With COP26 just around the corner, we are all going to be seeing the words Climate Action and Net Zero often. This feels like a good time to clarify what they mean and why it’s important to take care in how we use them.
Dr Helen Beddow is the Climate Content and Knowledge Lead at Cervest. Read her bio here.
Because Climate Action and Net Zero have related but different meanings, there is a general tendency to use them interchangeably. This might seem relatively harmless, but there is a danger in conflating or confusing the two terms. Climate Action is SDG 13, one of the United Nations sustainable development goals. It’s definition is to “take urgent action to combat climate change and its impacts”. Net Zero, on the other hand, is defined as a state where we have balanced carbon emissions against carbon removal.
By making Climate Action synonymous with Net Zero, we end up using Climate Action to mean only Net Zero — and that all important second half of SDG 13 “and it’s impacts” gets lost. This is problematic because Net Zero is just one half of what experts agree needs to be an integrated approach to tackling climate change. The focus of climate discussions tends to be on mitigation, such as the UK’s upcoming release of their Net Zero Strategy in November or the recent survey from the climate consensus. The important word missing from general discussion on Climate Action is adaptation. We hear very little about adaptation, and It’s clear that this needs to change - “Adapt or die” is the stark warning from the Environment Agency.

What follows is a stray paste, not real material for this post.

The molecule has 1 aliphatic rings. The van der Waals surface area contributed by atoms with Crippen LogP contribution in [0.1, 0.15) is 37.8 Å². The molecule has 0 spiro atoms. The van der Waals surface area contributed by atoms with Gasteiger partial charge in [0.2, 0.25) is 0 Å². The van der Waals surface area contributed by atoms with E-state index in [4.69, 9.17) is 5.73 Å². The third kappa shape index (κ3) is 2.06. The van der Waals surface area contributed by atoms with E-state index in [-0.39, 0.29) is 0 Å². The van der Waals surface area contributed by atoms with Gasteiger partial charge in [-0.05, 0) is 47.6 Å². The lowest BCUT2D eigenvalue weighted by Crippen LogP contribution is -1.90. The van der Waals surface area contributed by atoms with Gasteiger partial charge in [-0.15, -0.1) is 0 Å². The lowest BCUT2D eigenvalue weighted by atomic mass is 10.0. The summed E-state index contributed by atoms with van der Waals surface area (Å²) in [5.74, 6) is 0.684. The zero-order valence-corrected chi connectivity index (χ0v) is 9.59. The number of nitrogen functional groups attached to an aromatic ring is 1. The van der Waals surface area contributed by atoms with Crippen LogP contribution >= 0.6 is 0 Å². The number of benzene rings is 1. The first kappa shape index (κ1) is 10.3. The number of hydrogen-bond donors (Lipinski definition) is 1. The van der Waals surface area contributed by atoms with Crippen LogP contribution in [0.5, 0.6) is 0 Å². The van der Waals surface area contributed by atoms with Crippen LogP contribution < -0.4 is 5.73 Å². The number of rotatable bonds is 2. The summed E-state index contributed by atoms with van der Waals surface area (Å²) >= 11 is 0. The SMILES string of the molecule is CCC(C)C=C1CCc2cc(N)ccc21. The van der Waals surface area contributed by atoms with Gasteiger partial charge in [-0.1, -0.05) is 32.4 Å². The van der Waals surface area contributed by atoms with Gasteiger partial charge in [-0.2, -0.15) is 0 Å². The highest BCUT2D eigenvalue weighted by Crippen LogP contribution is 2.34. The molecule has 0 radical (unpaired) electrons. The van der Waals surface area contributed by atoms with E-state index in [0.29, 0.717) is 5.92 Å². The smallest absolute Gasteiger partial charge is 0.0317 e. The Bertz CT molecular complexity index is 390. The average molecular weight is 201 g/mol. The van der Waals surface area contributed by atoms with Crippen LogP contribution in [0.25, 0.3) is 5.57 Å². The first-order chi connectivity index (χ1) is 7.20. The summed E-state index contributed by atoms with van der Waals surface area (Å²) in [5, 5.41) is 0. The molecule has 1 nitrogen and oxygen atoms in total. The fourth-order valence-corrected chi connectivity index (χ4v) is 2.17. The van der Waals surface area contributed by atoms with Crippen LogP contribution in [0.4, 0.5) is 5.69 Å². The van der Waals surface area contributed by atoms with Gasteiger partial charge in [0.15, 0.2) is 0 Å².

A short overview of Net Zero
Following negotiations at COP21 in 2015, 191 members of the United Nations signed the Paris Agreement, making a legally binding commitment to limit global average temperature increase to less than 2℃, and preferably to 1.5℃. This number is the generally accepted danger line for global temperature increases as a result of climate change. Holding the line at 1.5℃ reduces the risk of natural systems and processes reaching “tipping points” of potentially irreversible change. Beyond 1.5℃ things really start to deteriorate, a bleak picture outlined unequivocally by the International Panel on Climate Change. To limit warming to 1.5℃, we need to halve global emissions within ten years, and reach Net Zero in thirty years. The faster we reduce our emissions, the more we reduce the risk of us crossing over that 1.5℃ danger line. This is the race part of Race to Net Zero.
With so much riding on this number, it’s easy to overlook the fact that 1.5℃ is just one (very important) part of the Paris Agreement. In line with SDG 13, the overarching commitment is a pledge to reduce national emissions and adapt to the impacts of climate change. Both SDG 13 and the Paris Agreement place adaptation on par with mitigation in tackling climate change. Both recognize its absolutely essential role in reducing the potentially catastrophic socioeconomic consequences of climate change.
Why is adaptation so important?